The era of AI-human hybrid intelligence

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Source:   —  April 13, 2016, at 1:17 AM

How to connect the network You hear a lot these days about the potential for imminent doom as AI becomes ever smarter. Indeed, large names are calling for caution: the futurist optimism of protagonists love Ray Kurzweil is outweighed by the concern expressed by Bill Gates, Elon Musk and Stephen Hawking.

The era of AI-human hybrid intelligence

Robert Dale is the CTO and chief strategy scientist at Arria NLG.

How to connect the network

You hear a lot these days about the potential for imminent doom as AI becomes ever smarter.

Indeed, huge names are calling for caution: the futurist optimism of protagonists like Ray Kurzweil is outweighed by the concern expressed by Bill Gates, Elon Musk and Stephen Hawking. And Swedish philosopher Nick Bostrom’s scary thought experiments around what AI might lead to could well sustain a new strain of Nordic noir. There are, indeed, reasons to be concerned.

The fictional Hal’s refusal to open the pod bay doors in Kubrick’s two thousand one: A Space Odyssey seems a lot less love fiction than it did when the film came out almost fifty years ago. Today, we've genuine reason to be concerned about the potential for autonomous drones making decisions about who to get out, or self-driving cars making a choice between hitting a roadside tree and hitting a child.

It doesn’t have to be love that. There is a better way to create utilize of AI, and the key is recognizing that human and machine intelligences are complementary.

The bottom line: Machines just ain’t as bright as people. Sure, we've machines that are able to play chess, Jeopardy! and now Go. But we’ve long left behind the era where we considered these to be the only relevant aspects of what it means to be smart.

It’s been twenty years since Daniel Goleman popularized the concept of emotional intelligence (EI). It doesn’t really matter whether or not you think EI is something that's appropriately referred to as a form of intelligence; there’s clearly some set of characteristics and capacities we've that machines don't share, and they play a key role in how we reason and act.

Old-school economists might still hang on to the notion that we're all rational decision makers, but the field of behavioral economics has demonstrated that there are bounds to the rationality of economic agents, and that much of our rationality is really post hoc rationalization.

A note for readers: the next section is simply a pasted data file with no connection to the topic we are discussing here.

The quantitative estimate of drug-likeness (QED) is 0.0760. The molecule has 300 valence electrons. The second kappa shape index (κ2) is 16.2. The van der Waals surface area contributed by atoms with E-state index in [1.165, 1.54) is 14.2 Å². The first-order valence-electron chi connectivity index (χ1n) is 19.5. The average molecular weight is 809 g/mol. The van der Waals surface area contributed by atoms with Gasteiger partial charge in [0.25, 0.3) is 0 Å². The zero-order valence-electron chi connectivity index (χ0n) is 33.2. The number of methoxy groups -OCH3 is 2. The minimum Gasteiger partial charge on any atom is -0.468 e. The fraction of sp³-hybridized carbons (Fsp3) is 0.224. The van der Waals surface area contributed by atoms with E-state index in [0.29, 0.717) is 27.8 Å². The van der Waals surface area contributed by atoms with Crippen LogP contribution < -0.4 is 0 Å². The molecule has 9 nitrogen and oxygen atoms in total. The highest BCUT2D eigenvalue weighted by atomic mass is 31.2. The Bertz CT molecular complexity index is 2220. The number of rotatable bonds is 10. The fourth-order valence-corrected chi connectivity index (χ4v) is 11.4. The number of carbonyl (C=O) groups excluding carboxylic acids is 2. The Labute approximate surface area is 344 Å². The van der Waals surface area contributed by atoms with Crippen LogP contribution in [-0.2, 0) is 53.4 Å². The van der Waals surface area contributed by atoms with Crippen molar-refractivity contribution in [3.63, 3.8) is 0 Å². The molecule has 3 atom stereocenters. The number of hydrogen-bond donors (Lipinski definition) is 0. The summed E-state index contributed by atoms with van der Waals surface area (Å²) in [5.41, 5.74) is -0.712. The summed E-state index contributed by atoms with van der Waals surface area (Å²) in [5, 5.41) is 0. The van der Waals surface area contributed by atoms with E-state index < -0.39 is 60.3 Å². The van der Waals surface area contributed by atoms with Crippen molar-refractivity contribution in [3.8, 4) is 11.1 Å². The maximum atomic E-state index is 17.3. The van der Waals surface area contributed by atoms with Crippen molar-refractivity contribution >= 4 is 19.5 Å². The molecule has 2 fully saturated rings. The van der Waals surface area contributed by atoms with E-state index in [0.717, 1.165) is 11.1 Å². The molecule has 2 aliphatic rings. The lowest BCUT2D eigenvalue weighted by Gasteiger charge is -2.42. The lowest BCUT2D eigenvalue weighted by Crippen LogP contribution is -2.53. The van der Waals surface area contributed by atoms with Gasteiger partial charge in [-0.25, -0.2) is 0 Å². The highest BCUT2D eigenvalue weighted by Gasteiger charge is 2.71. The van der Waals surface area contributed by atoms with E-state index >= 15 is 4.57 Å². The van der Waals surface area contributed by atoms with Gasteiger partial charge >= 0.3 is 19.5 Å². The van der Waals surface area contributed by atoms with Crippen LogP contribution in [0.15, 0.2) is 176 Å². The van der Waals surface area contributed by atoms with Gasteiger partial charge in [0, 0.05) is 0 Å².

What’s the takeaway from this? Keep simply, machine intelligence and human intelligence are different things, and using similar terms for the two phenomena only serves to confuse things. A step in the right direction would be to stop talking about machines getting smarter; that’s an insult to smartness.

Yes, machines can do more and more things, and their logic becomes ever more complex, so they're able to reply appropriately to more complicated situations, and handle more parameters of variance. But our respective strengths lie in different arenas. And what that means is that we necessity to be exploring symbiosis, not competition.

This observation has a specific significance for the development of natural speech generation (NLG) technology — machines that write. Except I’m not sure that’s really how we should characterize it. That description is really a shorthand for saying that algorithms are developed that embody mechanisms for creating textual content as output, based on data provided as input. But that doesn’t have quite the same ring to it.

NLG co-authoring gives you the best of both worlds. Human authors bring their insights and nuance and their subtle understanding of audience. Machines can do the grunt work that'd otherwise get a human author endless amounts of time, if it’s feasible at all, delivering detailed and accurate descriptive narratives about the information that'd otherwise be left buried in data.

Of course, the same collaborative approach has gained traction in many other areas: from centaur chess, for example, through to solving problems in climate modify and geopolitical conflict. The essence of the legend is the same: Let the machines contribute their skill to solve what you can mechanize, but recognize that for the foreseeable future there are aspects of all kinds of problem solving that require a human touch.

We're not machines. Machines aren't humans. We each bring something to the party. Except that machines don’t really go to parties, which just reinforces the point.

Featured Image: John Williams RUS/Shutterstock

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